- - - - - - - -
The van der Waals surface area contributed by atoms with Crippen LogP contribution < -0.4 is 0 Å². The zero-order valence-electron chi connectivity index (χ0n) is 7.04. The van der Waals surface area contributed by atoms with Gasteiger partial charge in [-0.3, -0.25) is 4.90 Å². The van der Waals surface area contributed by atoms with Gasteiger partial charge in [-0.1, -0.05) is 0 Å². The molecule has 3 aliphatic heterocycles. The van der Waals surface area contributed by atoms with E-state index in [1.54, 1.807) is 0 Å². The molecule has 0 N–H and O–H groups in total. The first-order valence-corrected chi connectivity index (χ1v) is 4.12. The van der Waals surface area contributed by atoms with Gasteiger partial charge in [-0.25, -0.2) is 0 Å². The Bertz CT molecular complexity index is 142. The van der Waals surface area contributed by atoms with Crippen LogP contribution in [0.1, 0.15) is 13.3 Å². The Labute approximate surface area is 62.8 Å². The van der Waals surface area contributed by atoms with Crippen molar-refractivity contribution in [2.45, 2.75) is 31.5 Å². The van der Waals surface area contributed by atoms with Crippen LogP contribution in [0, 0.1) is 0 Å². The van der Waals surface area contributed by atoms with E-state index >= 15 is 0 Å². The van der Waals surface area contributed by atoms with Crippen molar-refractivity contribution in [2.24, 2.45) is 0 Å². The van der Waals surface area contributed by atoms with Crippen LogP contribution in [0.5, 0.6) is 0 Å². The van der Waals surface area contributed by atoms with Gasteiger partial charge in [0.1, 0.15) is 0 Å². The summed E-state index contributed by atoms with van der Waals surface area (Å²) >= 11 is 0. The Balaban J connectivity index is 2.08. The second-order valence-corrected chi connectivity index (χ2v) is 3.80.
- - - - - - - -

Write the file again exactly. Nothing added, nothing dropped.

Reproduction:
The van der Waals surface area contributed by atoms with Crippen LogP contribution < -0.4 is 0 Å². The zero-order valence-electron chi connectivity index (χ0n) is 7.04. The van der Waals surface area contributed by atoms with Gasteiger partial charge in [-0.3, -0.25) is 4.90 Å². The van der Waals surface area contributed by atoms with Gasteiger partial charge in [-0.1, -0.05) is 0 Å². The molecule has 3 aliphatic heterocycles. The van der Waals surface area contributed by atoms with E-state index in [1.54, 1.807) is 0 Å². The molecule has 0 N–H and O–H groups in total. The first-order valence-corrected chi connectivity index (χ1v) is 4.12. The van der Waals surface area contributed by atoms with Gasteiger partial charge in [-0.25, -0.2) is 0 Å². The Bertz CT molecular complexity index is 142. The van der Waals surface area contributed by atoms with Crippen LogP contribution in [0.1, 0.15) is 13.3 Å². The Labute approximate surface area is 62.8 Å². The van der Waals surface area contributed by atoms with Crippen molar-refractivity contribution in [2.45, 2.75) is 31.5 Å². The van der Waals surface area contributed by atoms with Crippen LogP contribution in [0, 0.1) is 0 Å². The van der Waals surface area contributed by atoms with E-state index >= 15 is 0 Å². The van der Waals surface area contributed by atoms with Crippen molar-refractivity contribution in [2.24, 2.45) is 0 Å². The van der Waals surface area contributed by atoms with Crippen LogP contribution in [0.5, 0.6) is 0 Å². The van der Waals surface area contributed by atoms with Gasteiger partial charge in [0.1, 0.15) is 0 Å². The summed E-state index contributed by atoms with van der Waals surface area (Å²) >= 11 is 0. The Balaban J connectivity index is 2.08. The second-order valence-corrected chi connectivity index (χ2v) is 3.80.